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Objective: To determine the current practice in genetic testing for patients with apparently sporadic motor neurone disease/amyotrophic lateral sclerosis (MND/ALS) and asymptomatic at-risk relatives of familial MND/ALS patients seen in specialized care centers in the UK. Methods: An online survey with 10 questions distributed to specialist healthcare professionals with a role in requesting genetic testing working at MND/ALS care centers. Results: Considerable variation in practice was found. Almost 30% of respondents reported some discomfort in discussing genetic testing with MND/ALS patients and a majority (77%) did not think that all patients with apparently sporadic disease should be routinely offered genetic testing at present. Particular concerns were identified in relation to testing asymptomatic at-risk individuals and the majority view was that clinical genetics services should have a role in supporting genetic testing in MND/ALS, especially in asymptomatic individuals at-risk of carrying pathogenic variants. Conclusions: Variation in practice in genetic testing among MND/ALS clinics may be driven by differences in experience and perceived competence, compounded by the increasing complexity of the genetic underpinnings of MND/ALS. Clear and accessible guidelines for referral pathways between MND/ALS clinics and clinical genetics may be the best way to standardize and improve current practice, ensuring that patients and relatives receive optimal and geographically equitable support.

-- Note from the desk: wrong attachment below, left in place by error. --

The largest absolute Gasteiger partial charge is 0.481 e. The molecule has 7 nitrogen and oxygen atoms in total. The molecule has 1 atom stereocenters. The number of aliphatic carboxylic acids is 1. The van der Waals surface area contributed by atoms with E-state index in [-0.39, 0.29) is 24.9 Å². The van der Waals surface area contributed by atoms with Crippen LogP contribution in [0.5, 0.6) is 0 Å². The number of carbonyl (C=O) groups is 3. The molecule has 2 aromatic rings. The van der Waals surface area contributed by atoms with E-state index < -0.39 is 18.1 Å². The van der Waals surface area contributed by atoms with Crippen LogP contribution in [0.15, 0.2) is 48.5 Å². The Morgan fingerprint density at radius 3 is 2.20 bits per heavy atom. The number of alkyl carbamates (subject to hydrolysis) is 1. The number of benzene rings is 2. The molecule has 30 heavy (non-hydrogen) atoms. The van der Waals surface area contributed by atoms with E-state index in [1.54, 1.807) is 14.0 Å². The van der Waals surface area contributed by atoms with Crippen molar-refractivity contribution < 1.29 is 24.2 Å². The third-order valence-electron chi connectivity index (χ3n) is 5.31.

Original publication




Journal article


Amyotroph Lateral Scler Frontotemporal Degener

Publication Date



1 - 9


ALS, DNA, Genetic testing, MND, ethics, genetics, genomics